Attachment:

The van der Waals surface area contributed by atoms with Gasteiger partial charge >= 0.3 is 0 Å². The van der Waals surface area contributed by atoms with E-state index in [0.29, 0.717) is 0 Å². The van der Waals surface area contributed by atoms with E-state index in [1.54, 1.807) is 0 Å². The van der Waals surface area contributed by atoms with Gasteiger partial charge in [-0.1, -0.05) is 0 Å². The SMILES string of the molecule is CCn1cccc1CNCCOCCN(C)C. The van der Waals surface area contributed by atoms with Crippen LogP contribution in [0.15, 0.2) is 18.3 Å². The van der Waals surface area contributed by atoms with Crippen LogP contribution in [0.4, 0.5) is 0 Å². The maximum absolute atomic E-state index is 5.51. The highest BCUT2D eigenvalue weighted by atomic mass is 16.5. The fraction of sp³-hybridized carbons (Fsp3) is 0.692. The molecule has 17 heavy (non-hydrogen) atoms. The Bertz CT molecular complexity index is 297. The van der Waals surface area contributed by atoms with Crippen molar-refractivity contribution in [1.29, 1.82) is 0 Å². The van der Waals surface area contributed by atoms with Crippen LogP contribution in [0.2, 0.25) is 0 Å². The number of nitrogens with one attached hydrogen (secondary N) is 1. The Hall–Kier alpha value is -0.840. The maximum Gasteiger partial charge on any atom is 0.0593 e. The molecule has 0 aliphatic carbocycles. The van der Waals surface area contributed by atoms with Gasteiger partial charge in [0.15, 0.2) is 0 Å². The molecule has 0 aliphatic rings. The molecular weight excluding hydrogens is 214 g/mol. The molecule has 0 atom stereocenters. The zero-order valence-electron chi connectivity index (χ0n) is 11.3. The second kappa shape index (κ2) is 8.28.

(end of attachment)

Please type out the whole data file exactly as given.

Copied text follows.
The van der Waals surface area contributed by atoms with Gasteiger partial charge >= 0.3 is 0 Å². The van der Waals surface area contributed by atoms with E-state index in [0.29, 0.717) is 0 Å². The van der Waals surface area contributed by atoms with E-state index in [1.54, 1.807) is 0 Å². The van der Waals surface area contributed by atoms with Gasteiger partial charge in [-0.1, -0.05) is 0 Å². The SMILES string of the molecule is CCn1cccc1CNCCOCCN(C)C. The van der Waals surface area contributed by atoms with Crippen LogP contribution in [0.15, 0.2) is 18.3 Å². The van der Waals surface area contributed by atoms with Crippen LogP contribution in [0.4, 0.5) is 0 Å². The maximum absolute atomic E-state index is 5.51. The highest BCUT2D eigenvalue weighted by atomic mass is 16.5. The fraction of sp³-hybridized carbons (Fsp3) is 0.692. The molecule has 17 heavy (non-hydrogen) atoms. The Bertz CT molecular complexity index is 297. The van der Waals surface area contributed by atoms with Crippen molar-refractivity contribution in [1.29, 1.82) is 0 Å². The van der Waals surface area contributed by atoms with Crippen LogP contribution in [0.2, 0.25) is 0 Å². The number of nitrogens with one attached hydrogen (secondary N) is 1. The Hall–Kier alpha value is -0.840. The maximum Gasteiger partial charge on any atom is 0.0593 e. The molecule has 0 aliphatic carbocycles. The van der Waals surface area contributed by atoms with Gasteiger partial charge in [0.15, 0.2) is 0 Å². The molecule has 0 aliphatic rings. The molecular weight excluding hydrogens is 214 g/mol. The molecule has 0 atom stereocenters. The zero-order valence-electron chi connectivity index (χ0n) is 11.3. The second kappa shape index (κ2) is 8.28.